Scenes from Spring Training: A day with the Twins, Part 2

Leave a comment

Tom Kelly and Mark McGwire.jpg

“I’m tellin’ ya, Mac. If you simply do what I did and say boring things all the time, those pesky reporters would leave ya alone. Now, what say you and me go beat up Gardenhire so I can get my team back?”

I may have gotten that quote wrong. Can’t find my notes. A pity, really.

After the Nathan news I decided to just walk around and see what I could see. As evidenced by the above pic, Tom Kelly talking to Mark McGwire is one of the first things I saw.  Nothing particularly interesting was exchanged, but it seemed like a good photo to take.

The Cardinals took batting practice right after that, with Big Mac standing behind the cage, just a couple of feet in front of me.  I studied the subject for a while. He seemed to talk like a normal person, giving some instruction to the batter in the cage. He sneezed once, which suggests even more human traits. At one point he checked his watch, which suggests that he’s concerned of matters temporal, while most monsters tend not to be.  It was almost enough to make me think that everything I’ve been reading about the man was wrong.  I risked speaking to him:

“Hey Mac, what are the biggest differences between spring training as a player and spring training as a coach in terms of routines, preparation, things like that,” I asked.

“Well,” McGwire started, not taking his eyes off the hitters, “the biggest thing is I don’t have to do it.”

Do it?  What could he mean? Shoot steroids?!  Freebase the bone marrow of infants?!

“Train. A lot less physical stuff, that’s for sure.” McGwire chuckled.

After that, the guy hitting fungoes asked La Russa — who was standing nearby — if he’d hit them for a while. La Russa said he had to do something else so the other guy kept hitting.  I asked McGwire why they don’t ask him to do it.  He said “the guys say I hit ’em too hard.”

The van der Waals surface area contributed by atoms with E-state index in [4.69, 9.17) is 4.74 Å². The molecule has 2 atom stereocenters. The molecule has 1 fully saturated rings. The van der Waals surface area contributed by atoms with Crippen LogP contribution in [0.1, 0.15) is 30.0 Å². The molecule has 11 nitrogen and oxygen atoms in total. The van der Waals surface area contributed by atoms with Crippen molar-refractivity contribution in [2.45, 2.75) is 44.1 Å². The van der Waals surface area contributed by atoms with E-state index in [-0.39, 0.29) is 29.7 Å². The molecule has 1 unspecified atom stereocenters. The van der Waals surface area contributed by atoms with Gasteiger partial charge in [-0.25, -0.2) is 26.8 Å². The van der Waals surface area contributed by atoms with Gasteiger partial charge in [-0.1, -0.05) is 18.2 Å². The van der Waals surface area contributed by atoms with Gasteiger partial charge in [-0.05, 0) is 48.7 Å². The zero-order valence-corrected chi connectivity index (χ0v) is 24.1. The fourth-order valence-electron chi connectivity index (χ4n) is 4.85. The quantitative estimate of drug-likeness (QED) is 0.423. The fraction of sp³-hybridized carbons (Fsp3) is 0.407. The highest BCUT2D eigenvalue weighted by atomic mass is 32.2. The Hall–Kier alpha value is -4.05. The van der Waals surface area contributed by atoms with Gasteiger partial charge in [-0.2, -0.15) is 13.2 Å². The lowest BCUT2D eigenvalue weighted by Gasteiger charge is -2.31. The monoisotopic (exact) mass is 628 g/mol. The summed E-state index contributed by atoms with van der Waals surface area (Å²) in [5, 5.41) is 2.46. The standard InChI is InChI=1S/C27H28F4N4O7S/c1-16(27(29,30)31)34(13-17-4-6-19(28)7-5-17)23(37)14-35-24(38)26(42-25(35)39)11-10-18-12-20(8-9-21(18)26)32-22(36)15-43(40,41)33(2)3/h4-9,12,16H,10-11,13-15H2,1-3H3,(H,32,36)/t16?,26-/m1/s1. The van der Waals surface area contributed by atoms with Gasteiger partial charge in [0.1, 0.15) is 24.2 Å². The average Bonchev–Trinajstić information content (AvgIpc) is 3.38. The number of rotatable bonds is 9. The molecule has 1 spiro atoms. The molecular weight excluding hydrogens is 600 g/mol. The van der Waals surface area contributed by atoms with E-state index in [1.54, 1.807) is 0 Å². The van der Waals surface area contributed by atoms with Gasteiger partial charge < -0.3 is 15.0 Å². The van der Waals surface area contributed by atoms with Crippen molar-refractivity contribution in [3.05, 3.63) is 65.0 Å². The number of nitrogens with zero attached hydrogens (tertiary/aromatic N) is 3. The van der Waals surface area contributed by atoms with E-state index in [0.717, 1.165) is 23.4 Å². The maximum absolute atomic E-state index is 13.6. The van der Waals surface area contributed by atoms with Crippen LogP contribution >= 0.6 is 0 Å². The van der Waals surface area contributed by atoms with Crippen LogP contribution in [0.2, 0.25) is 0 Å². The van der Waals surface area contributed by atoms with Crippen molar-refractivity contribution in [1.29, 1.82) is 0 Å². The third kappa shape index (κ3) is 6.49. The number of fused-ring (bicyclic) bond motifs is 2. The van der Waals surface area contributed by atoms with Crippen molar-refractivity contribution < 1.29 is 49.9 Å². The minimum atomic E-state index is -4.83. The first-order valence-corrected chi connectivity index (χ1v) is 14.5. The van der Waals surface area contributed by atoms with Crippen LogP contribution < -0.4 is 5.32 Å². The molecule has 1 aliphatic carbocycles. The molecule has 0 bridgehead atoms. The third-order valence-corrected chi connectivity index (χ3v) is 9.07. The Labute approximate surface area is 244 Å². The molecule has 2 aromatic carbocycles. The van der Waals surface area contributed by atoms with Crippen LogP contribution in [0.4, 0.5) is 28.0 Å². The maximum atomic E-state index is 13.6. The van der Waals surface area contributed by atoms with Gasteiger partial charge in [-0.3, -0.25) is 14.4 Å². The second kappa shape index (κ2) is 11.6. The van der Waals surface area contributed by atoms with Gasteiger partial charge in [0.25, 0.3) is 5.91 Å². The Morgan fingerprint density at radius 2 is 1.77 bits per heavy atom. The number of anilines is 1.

It was at that moment that I decided that Mark McGwire is just a plain old hitting coach. Just as I couldn’t think of anything particularly interesting to ask, say, Howard Johnson or Don Baylor, I can’t think of much interesting I’d ask Mark McGwire.  Nor do I think he’d say anything all that interesting even if I could think of a good question.  McGwire was an interesting diversion for a couple of cold, news-barren months.  Now he’s just a coach. No more, no less.

I left the field and made a slow walk to the press box.  I passed a brick wall with the National Professional Scouts Hall of Fame on it.  It wasn’t the most impressive Hall of Fame I’ve ever seen, but I’m sure the enshrinees’ mothers are proud. All four of them.

Back upstairs I sat down and watched the grounds crew clean up the divots and detritus of a morning’s worth of BP and infield practice and prepare the field for the ballgame.  If there’s anything more aesthetically satisfying than watching fresh chalk lines get laid down, I’m not sure what it is.

Jonny Venters is still pitching

Daniel Shirey/Getty Images
4 Comments

Lefty reliever Jonny Venters was among a handful of players the Rays signed to minor league contracts, Marc Topkin of the Tampa Bay Times reports.

Venters, 32, hasn’t pitched in the majors since 2012 and has logged just 27 2/3 innings in the minors in the meantime due to a continuous battle with his elbow. According to David O’Brien of the Atlanta Journal-Constitution, Venters has undergone four — four! — Tommy John surgeries.

When he was healthy, Venters was a fearsome late-game option for the Braves. He posted a 1.95 ERA with 93 strikeouts in 83 innings in 2010, and a 1.84 ERA with 96 strikeouts in 88 innings in 2011. His first-half performance in 2011 earned him a spot on the National League All-Star roster.

Venters has spent the last two years in the Rays’ system and he’ll try to make it a third.